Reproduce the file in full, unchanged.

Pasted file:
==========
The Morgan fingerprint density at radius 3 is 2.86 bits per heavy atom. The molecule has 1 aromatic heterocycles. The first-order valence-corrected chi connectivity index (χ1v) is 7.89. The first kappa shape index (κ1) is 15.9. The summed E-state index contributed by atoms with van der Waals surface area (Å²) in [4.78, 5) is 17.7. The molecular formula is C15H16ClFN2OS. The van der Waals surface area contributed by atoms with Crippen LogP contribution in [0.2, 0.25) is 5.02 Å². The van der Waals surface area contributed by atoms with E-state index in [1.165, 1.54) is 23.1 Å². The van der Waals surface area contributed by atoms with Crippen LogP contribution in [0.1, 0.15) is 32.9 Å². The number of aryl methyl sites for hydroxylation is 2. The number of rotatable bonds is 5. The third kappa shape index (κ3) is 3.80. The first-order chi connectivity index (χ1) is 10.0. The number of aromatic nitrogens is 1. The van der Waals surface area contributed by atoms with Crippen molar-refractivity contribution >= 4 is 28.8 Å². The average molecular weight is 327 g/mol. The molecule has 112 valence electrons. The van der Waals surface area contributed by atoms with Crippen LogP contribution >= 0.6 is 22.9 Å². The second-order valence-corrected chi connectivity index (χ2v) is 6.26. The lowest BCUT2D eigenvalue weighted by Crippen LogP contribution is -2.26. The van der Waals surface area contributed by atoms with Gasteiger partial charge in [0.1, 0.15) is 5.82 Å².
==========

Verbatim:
The Morgan fingerprint density at radius 3 is 2.86 bits per heavy atom. The molecule has 1 aromatic heterocycles. The first-order valence-corrected chi connectivity index (χ1v) is 7.89. The first kappa shape index (κ1) is 15.9. The summed E-state index contributed by atoms with van der Waals surface area (Å²) in [4.78, 5) is 17.7. The molecular formula is C15H16ClFN2OS. The van der Waals surface area contributed by atoms with Crippen LogP contribution in [0.2, 0.25) is 5.02 Å². The van der Waals surface area contributed by atoms with E-state index in [1.165, 1.54) is 23.1 Å². The van der Waals surface area contributed by atoms with Crippen LogP contribution in [0.1, 0.15) is 32.9 Å². The number of aryl methyl sites for hydroxylation is 2. The number of rotatable bonds is 5. The third kappa shape index (κ3) is 3.80. The first-order chi connectivity index (χ1) is 10.0. The number of aromatic nitrogens is 1. The van der Waals surface area contributed by atoms with Crippen molar-refractivity contribution >= 4 is 28.8 Å². The average molecular weight is 327 g/mol. The molecule has 112 valence electrons. The van der Waals surface area contributed by atoms with Crippen LogP contribution >= 0.6 is 22.9 Å². The second-order valence-corrected chi connectivity index (χ2v) is 6.26. The lowest BCUT2D eigenvalue weighted by Crippen LogP contribution is -2.26. The van der Waals surface area contributed by atoms with Gasteiger partial charge in [0.1, 0.15) is 5.82 Å².